HRW concerned over ‘extrajudicial killings’

Published: July 18, 2010

Rights-based NGO says it has corroborated as many as 50 cases

A rights-based organisation has expressed deep concern about the “extrajudicial killings” being perpetrated allegedly by the Pakistan Army and other security forces in Swat, and asked for immediate action to bring the perpetrators to justice.

Human Rights Watch (HRW) in a report released on Friday urged that, “the Pakistani government should immediately investigate reports of summary executions, torture, and mistreatment perpetrated during counterterrorism operations in the Swat valley.”

The report continued that, “Since September 2009, when the Pakistani military re-established control over the valley, Human Rights Watch has received numerous credible reports of extrajudicial executions allegedly committed by soldiers operating in Swat or police acting at the behest of the military.”

It was also said that while reports of alleged extrajudicial killings “linked to the military” had gone down in recent times, instances are still reported.

HRW said that it had examined the allegations that some 238 cases of extrajudicial killings had taken place in the region, and had “corroborated” about 50 of the cases by talking to locals and other rights-based organisations operating in the area. “In no case examined by Human Rights Watch was a killing falsely reported, suggesting that the total number of killings is as high as or greater than those reported,” it claimed.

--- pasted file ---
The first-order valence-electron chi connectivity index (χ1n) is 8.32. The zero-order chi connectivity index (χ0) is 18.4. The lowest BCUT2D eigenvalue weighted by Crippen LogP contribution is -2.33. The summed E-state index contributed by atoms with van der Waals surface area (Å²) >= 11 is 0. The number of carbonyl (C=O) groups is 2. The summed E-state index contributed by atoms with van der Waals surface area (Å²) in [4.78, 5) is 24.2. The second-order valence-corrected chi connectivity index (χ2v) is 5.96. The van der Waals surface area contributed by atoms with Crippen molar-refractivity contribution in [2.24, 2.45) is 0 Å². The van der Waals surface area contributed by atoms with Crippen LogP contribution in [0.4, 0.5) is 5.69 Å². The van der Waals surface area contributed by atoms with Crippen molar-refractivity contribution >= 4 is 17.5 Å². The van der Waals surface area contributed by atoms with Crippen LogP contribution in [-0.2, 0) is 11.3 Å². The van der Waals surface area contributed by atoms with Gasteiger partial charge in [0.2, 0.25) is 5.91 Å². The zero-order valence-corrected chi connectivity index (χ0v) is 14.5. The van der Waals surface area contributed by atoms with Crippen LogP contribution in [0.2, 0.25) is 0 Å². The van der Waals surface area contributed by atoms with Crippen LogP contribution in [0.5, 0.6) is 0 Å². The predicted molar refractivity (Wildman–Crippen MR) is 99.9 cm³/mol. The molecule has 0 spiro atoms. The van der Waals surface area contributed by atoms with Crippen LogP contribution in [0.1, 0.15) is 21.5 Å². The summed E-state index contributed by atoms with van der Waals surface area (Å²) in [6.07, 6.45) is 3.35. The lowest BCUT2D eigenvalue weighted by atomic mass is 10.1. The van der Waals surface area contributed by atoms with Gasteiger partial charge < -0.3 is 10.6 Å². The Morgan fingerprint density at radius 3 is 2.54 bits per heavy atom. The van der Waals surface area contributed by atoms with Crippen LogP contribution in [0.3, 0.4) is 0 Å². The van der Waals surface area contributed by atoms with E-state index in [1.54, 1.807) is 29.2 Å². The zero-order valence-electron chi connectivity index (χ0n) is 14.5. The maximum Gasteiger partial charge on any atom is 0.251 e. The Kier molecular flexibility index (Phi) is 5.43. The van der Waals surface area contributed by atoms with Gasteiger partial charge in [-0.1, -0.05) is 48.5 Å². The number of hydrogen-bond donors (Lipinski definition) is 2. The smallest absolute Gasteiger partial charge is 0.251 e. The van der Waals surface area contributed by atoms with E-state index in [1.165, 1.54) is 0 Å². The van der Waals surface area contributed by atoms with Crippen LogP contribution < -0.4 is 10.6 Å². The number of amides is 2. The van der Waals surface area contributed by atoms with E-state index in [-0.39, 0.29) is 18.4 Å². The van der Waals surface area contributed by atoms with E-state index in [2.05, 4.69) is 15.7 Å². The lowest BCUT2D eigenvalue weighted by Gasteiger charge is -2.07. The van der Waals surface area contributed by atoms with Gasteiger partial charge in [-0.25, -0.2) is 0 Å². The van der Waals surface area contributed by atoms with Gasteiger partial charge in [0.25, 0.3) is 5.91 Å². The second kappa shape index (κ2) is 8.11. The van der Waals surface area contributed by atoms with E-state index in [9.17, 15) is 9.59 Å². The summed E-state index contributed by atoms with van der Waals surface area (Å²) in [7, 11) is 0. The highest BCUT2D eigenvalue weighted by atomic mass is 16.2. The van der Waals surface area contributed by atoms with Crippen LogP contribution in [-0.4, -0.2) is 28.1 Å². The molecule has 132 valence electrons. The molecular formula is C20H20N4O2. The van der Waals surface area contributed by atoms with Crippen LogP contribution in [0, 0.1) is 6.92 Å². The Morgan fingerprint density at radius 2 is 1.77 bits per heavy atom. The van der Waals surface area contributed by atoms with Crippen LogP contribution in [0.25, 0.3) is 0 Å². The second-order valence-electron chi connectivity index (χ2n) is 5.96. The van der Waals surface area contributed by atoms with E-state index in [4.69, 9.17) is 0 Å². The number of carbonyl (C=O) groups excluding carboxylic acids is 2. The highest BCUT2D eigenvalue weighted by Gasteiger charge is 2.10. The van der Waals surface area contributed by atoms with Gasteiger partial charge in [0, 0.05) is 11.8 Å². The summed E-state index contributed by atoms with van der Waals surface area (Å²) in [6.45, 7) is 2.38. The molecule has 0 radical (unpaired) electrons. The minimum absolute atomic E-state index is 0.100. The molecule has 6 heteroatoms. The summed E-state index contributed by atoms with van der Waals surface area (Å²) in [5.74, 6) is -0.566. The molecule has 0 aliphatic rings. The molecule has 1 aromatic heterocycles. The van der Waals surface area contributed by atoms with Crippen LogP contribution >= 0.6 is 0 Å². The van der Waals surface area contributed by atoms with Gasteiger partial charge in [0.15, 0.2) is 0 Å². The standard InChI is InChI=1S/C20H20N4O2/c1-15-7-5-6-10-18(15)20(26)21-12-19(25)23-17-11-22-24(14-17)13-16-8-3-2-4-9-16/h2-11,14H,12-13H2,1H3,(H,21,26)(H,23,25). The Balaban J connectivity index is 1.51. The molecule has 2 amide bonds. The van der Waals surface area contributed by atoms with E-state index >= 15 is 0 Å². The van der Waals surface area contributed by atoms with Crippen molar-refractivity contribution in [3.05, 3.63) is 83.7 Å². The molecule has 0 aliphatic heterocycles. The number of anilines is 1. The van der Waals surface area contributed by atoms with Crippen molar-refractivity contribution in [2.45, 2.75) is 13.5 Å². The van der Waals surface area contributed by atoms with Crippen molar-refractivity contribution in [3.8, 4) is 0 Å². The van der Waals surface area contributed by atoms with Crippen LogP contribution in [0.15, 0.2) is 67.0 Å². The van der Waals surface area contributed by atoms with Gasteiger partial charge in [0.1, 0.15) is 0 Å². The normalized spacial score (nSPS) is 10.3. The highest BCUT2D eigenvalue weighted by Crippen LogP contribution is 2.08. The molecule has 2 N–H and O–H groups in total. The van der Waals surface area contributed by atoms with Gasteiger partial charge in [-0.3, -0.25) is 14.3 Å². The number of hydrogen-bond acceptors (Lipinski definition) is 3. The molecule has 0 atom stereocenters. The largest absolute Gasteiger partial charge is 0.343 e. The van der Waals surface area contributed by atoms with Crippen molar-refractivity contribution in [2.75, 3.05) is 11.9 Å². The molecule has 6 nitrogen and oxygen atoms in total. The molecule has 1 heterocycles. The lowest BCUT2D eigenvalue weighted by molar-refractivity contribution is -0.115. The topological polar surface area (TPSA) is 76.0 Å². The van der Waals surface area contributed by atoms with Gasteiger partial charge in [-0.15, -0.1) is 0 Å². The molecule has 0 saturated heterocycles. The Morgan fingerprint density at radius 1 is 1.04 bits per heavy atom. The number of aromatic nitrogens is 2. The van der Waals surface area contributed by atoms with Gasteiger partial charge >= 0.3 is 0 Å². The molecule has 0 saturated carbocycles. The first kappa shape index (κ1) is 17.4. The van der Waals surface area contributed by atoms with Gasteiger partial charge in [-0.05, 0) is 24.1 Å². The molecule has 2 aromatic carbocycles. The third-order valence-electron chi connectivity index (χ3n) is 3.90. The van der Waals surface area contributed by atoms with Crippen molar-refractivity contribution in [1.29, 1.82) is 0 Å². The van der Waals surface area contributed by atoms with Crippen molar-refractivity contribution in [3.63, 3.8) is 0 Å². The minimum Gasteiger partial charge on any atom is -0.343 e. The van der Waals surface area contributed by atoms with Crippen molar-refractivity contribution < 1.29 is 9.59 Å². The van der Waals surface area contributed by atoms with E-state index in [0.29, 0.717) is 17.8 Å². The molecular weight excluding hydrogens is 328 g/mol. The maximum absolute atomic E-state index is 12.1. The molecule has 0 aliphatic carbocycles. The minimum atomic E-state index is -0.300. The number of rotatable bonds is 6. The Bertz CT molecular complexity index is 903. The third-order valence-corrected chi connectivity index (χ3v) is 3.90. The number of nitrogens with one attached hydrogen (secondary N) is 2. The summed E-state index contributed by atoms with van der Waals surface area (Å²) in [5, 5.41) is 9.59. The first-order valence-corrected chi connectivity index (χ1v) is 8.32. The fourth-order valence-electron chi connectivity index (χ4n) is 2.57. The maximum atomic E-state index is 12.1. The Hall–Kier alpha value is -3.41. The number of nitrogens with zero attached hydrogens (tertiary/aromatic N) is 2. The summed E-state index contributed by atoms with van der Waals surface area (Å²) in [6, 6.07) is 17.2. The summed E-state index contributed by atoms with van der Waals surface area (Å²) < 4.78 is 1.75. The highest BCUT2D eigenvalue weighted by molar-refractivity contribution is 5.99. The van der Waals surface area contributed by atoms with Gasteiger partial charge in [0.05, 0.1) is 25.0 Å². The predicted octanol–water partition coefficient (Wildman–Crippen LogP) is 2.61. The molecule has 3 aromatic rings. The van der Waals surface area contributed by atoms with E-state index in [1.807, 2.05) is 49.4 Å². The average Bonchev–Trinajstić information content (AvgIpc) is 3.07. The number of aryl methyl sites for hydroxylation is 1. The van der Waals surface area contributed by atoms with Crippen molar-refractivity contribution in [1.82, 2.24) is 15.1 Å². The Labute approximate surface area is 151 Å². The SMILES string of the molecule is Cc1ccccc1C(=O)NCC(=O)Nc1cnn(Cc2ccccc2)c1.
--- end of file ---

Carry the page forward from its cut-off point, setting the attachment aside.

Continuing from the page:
It also expressed lament that the Pakistan Army had thus far not held any perpetrators accountable.

The HRW report quoted a number of locals and their assertions that the phenomenon was indeed prevalent, and even cited many specific cases. The report further claimed that there had been no protest for fear of repercussions.

However, HRW did mention that, “since the military regained control of the Swat valley, there had been a marked improvement in the overall security situation. Public floggings and hangings perpetrated under Taliban control have largely ended.”

“The military should investigate reported killings and send unequivocal orders down the chain of command that those responsible for such killings would be held accountable,” HRW urged.

The NGO also called upon the United States to intervene and “review the possible responsibility of military units receiving US military aid for alleged abuses in Swat and to take appropriate action.”

When contacted by The Express Tribune to comment on the HRW report, Director-General Inter-Services Public Relations Maj Gen Athar Abbas, spokesperson for the Pakistan Army, said that the details of the report were “being examined” and had been sent to the relevant quarters. A response, he added, was awaited after which he could comment more openly.

However, he said, past instances of such reports, which have often quoted anonymous sources, have been rejected by the army.

He said that the parameters of judging the work of the army in the war-torn region are the people of Swat – an overwhelming number of whom, he said, had appreciated the army’s efforts to bring back peace and stability, as well as pushing development.

Despite the scepticism with which the army was looking at the report, he said that details had been forwarded to the relevant quarters to respond to.

Published in The Express Tribune, July 18th, 2010.

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